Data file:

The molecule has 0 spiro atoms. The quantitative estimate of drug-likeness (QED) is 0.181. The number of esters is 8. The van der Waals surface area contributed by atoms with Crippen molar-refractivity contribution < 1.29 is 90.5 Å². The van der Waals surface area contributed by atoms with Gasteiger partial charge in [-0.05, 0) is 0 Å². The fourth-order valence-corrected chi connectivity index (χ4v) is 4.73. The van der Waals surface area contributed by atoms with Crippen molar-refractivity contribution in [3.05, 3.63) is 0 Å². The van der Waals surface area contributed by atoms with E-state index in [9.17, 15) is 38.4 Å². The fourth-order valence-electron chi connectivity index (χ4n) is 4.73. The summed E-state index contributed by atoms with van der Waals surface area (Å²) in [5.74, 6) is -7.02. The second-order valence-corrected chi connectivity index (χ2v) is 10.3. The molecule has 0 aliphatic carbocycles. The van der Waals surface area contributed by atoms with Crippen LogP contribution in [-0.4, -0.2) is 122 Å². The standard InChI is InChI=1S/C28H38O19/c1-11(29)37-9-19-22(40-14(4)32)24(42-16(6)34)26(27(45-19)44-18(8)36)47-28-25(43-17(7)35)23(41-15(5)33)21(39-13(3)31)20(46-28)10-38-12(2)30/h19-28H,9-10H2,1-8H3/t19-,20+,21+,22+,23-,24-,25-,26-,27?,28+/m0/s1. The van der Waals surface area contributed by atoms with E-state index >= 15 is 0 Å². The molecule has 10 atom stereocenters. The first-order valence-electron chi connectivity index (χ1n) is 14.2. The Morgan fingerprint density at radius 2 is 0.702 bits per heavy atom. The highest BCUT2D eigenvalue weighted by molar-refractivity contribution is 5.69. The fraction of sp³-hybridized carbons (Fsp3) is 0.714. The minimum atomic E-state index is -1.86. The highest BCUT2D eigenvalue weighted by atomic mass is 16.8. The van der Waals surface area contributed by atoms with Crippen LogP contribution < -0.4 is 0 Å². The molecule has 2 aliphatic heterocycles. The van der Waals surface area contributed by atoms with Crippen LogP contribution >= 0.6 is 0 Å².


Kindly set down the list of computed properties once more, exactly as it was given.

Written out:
The molecule has 0 spiro atoms. The quantitative estimate of drug-likeness (QED) is 0.181. The number of esters is 8. The van der Waals surface area contributed by atoms with Crippen molar-refractivity contribution < 1.29 is 90.5 Å². The van der Waals surface area contributed by atoms with Gasteiger partial charge in [-0.05, 0) is 0 Å². The fourth-order valence-corrected chi connectivity index (χ4v) is 4.73. The van der Waals surface area contributed by atoms with Crippen molar-refractivity contribution in [3.05, 3.63) is 0 Å². The van der Waals surface area contributed by atoms with E-state index in [9.17, 15) is 38.4 Å². The fourth-order valence-electron chi connectivity index (χ4n) is 4.73. The summed E-state index contributed by atoms with van der Waals surface area (Å²) in [5.74, 6) is -7.02. The second-order valence-corrected chi connectivity index (χ2v) is 10.3. The molecule has 0 aliphatic carbocycles. The van der Waals surface area contributed by atoms with Crippen LogP contribution in [-0.4, -0.2) is 122 Å². The standard InChI is InChI=1S/C28H38O19/c1-11(29)37-9-19-22(40-14(4)32)24(42-16(6)34)26(27(45-19)44-18(8)36)47-28-25(43-17(7)35)23(41-15(5)33)21(39-13(3)31)20(46-28)10-38-12(2)30/h19-28H,9-10H2,1-8H3/t19-,20+,21+,22+,23-,24-,25-,26-,27?,28+/m0/s1. The van der Waals surface area contributed by atoms with E-state index >= 15 is 0 Å². The molecule has 10 atom stereocenters. The first-order valence-electron chi connectivity index (χ1n) is 14.2. The Morgan fingerprint density at radius 2 is 0.702 bits per heavy atom. The highest BCUT2D eigenvalue weighted by molar-refractivity contribution is 5.69. The fraction of sp³-hybridized carbons (Fsp3) is 0.714. The minimum atomic E-state index is -1.86. The highest BCUT2D eigenvalue weighted by atomic mass is 16.8. The van der Waals surface area contributed by atoms with Crippen LogP contribution < -0.4 is 0 Å². The molecule has 2 aliphatic heterocycles. The van der Waals surface area contributed by atoms with Crippen LogP contribution >= 0.6 is 0 Å².